A focus for next year is how I can make my classes less teacher-centred. It’s something I’ve been thinking about this year, especially around the adult GESE group which I had as I found that they were perfectly capable of extended, interactive exchanges in pairs, but that they were less likely to interact as naturally when conversing with me (irrespective of it being in a one-on-one situation or in a whole-group setting).
I like this quote from an article in The Guardian with a tip for Demanding High:
The teacher gets students to listen and comment on each other’s answers, rather than designating any as correct or incorrect herself, at least until it is useful to do so.
It speaks to me on a number of levels: the idea of moving away from a teacher-centred classroom and passing more responsibility to learners for response and extension, the effect of over-affect or perhaps the advantage of distancing myself from the conversation and finally, the importance of focused, appropriate error correction.
Most of us have had a difficult class at some point in our careers. And by class, I really do mean class, rather than a tough learner within a class. I’ve had a couple of difficult classes over the past few years, most of which were comprised of wonderful individuals who just didn’t work well when in the room together at the same time.
Last year, I took on a group which had been difficult the previous year and had actually reduced one of their teachers to tears. This year, they’re with a teacher who is new to our academy and it made me think about how we decide who teaches those difficult groups.
At the same time, I’ve recently discovered a new brainstorming site, which allows you to collaborate in an online brainstorm. So, feel free to add your ideas below…
This year we’re working even more closely with a local state school, which is absolutely marvellous – a great way to forge friendships, learn from peers and get an insight into different ways of approaching education. For me, it’s the first time I’ve been faced with such a large group of students and I won’t lie, it’s not something I feel particularly comfortable with! We are very fortunate to have their mainstream teacher in the room with us and it’s a bonuc for a number of reasons – obviously discipline issues are dealt with by the teacher with more authority, but also it makes the work of monitoring large numbers much simpler.
Some initial thoughts on teaching large groups…
1. People get lost much more easily – both I think through sheer volume of voices in the class but also, and this may be a weakness on my part, because when you see someone is noticeably weaker, you feel even worse putting them on the spot to be listened to by 29 other people.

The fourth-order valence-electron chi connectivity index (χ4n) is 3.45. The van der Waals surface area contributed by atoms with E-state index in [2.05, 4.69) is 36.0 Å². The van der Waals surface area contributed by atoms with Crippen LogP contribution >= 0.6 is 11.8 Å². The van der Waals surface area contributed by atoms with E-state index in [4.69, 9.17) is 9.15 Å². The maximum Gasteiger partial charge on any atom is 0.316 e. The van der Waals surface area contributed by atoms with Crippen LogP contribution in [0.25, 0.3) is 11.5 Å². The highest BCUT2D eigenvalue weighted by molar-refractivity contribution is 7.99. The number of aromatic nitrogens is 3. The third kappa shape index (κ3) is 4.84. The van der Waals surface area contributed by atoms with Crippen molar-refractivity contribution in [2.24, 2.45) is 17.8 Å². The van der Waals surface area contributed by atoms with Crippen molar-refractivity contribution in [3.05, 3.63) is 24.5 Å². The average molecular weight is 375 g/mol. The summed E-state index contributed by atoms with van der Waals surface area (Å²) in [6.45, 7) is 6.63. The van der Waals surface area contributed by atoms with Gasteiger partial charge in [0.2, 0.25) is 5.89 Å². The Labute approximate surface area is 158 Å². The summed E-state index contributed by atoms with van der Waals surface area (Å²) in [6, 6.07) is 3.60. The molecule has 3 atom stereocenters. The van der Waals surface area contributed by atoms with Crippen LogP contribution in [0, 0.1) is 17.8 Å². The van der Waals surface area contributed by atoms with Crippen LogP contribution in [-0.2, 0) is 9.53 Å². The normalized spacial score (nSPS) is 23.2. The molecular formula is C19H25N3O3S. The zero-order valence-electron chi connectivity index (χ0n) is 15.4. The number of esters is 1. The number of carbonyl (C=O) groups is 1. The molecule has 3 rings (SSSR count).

2. It’s incredibly difficult to remember people’s names. Fortunately I’ve been teaching in the school for a number of years, so I’m quite familiar with a lot of the faces in the sea before me…and perhaps that’s why I feel worse when I don’t remember someone’s name.
3. It’s not impossible to hear from everyone during the lesson – the nature of WGFB changes as you no longer want to hear from each individual after each activity, but there are enough moments of WGFB during the lesson that you can nominate everybody (even those souls mentioned in point 1, once we’re all a bit more comfortable!).
4. Everything takes longer. I don’t know whether this is because we’re working at an average lower level than we normally would in academy classes, or whether it takes longer because of the time it takes to monitor each group…hmmm, one to think about.
5. It’s difficult to keep/get everyone’s attention. There are always distractions – someone’s pencil falling on the floor, a whispered comment…and it takes much longer to snap the class back to the focus.
6. It’s really noisy! Oh, the joy of a communicative class where students are merrily conversing in English – it’s happening (with snitches of Spanish when they think you’re not listening), but it’s very loud 🙂 And it makes me think about which activities I’ll need to adapt to make them more “big-class-friendly” – running dictations for example are a possibility, but with one person dictating to the group, rather than students working in pairs. Shouting dictations are a definite no-no!
7. It’s really good fun! 🙂
I’m killing two birds with one stone with this post! Firstly as it allows me to throw out another piece of paper with thoughts from last year written on and also it’s good for one of my new year resolutions!
At some point last year, probably during my quest to make use of more routines, I started a list of some activities I could do in class to revise language. So here’s my list…
- Question word O+X
- Where’s the ghost? (good for prepositions)
- Character Builds (great for any age and level)
- Star Word
- Freeze! (What were you doing when…?)
- Alphabet Race
- Guess the Question
- The Boss Says…
- Disappearing Sentence
- Sit down if…
- Different types of Dictation
- Vocab boxes